When broad market volatility picks up, it is not uncommon to see investors allocate capital to relatively stable segments such as reserve currencies, fixed income, precious metals, utilities and financials. In the paragraphs below, we'll take a look at several charts from within the utilities sector. The extremely high barriers to entry, recurring revenue streams and commodity-like nature of the underlying businesses make this an ideal sector for investors seeking stability, income and long-term growth.
As mentioned above, active traders generally turn to relatively stable sectors such as utilities during times of heightened volatility. The increased buying pressure is evident on the chart of the Utilities Select Sector SPDR Fund. Followers of technical analysis will likely want to note that the 50-day moving average has recently crossed above the 200-day moving average. This bullish crossover is referred to as the golden cross and is commonly used to mark the beginning of a long-term uptrend. From a risk management perspective, traders will likely look to protect their long positions by placing stop-loss orders below $50.80 in case of a sudden shift in the fundamentals.
With a market capitalization of nearly $60 billion, there are few companies with the breadth of operations of Duke Energy. As you can see from the chart below, the recent surge in buying pressure has sent the price higher over the past several months, which has also triggered a bullish crossover between the long-term moving averages (shown by the blue circle). Active traders will likely maintain a bullish outlook on Duke Energy shares until major indicators show signs of reversing or stops are triggered below the September swing low near $78.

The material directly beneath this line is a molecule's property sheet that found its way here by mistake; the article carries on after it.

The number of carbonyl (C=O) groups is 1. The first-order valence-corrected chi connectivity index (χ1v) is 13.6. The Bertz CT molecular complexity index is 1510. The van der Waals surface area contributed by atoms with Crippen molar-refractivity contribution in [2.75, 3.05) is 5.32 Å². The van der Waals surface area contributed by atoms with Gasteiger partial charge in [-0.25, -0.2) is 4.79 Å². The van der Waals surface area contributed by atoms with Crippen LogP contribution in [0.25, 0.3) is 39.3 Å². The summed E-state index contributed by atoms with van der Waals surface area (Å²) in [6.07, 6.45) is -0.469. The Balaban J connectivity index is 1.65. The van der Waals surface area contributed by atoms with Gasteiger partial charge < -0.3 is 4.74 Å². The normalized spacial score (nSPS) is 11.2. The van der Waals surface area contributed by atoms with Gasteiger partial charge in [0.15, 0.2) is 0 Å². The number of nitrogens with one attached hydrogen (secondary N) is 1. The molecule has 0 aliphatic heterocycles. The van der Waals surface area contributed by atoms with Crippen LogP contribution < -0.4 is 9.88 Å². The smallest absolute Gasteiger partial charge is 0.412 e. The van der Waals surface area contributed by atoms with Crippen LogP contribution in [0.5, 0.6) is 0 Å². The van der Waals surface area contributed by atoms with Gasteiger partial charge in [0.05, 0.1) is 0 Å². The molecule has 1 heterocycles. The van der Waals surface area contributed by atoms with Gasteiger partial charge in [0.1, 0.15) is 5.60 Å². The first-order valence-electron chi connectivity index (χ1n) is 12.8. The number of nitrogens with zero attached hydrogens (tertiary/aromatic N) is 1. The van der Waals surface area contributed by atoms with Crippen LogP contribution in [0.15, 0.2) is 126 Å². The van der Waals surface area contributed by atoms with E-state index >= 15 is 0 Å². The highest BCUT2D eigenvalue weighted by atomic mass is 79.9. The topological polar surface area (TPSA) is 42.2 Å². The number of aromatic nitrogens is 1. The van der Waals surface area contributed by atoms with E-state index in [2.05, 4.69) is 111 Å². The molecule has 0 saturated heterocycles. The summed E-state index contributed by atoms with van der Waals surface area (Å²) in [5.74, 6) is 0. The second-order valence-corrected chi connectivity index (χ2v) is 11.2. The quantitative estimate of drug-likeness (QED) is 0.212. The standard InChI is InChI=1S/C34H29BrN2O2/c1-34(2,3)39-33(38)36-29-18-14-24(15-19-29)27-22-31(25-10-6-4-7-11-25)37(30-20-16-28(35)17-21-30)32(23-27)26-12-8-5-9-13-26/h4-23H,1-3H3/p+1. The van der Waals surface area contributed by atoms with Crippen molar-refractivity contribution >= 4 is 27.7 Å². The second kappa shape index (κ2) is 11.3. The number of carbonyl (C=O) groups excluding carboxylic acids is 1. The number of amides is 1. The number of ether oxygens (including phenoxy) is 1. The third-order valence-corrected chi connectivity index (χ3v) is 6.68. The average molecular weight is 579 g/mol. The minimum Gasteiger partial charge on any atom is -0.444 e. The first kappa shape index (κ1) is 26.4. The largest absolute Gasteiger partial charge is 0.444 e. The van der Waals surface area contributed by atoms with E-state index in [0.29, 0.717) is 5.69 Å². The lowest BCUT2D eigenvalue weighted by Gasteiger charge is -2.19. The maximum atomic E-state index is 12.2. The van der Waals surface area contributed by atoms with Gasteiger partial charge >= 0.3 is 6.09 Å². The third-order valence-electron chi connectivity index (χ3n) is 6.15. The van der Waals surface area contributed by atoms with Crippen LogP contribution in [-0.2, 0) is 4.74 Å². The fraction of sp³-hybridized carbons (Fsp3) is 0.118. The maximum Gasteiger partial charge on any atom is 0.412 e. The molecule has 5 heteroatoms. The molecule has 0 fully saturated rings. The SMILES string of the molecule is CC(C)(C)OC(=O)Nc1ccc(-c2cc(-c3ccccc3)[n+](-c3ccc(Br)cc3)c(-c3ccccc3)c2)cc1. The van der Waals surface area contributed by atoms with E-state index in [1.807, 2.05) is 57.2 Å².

The long-term uptrend shown on the chart of NextEra Energy is a clear example of why active traders turn to utilities for stable growth. Notice how each pullback toward the long-term support levels since early 2016 has presented traders with lucrative entry points from the perspective of risk-to-reward. Buy orders will be placed as close to the long-term support as possible, and then stop-loss orders will be placed below either the dotted trendline or the 200-day moving average, depending on risk tolerance.
The Bottom Line
The utilities sector offers active traders an interesting mix of stability, growth and income. Defined uptrends and long-term buy signals make this an ideal sector for those looking to take shelter from the volatility that has been so prevalent in the broader markets over the past several weeks.
Charts courtesy of StockCharts.com. At the time of writing, Casey Murphy did not own a position in any of the securities mentioned.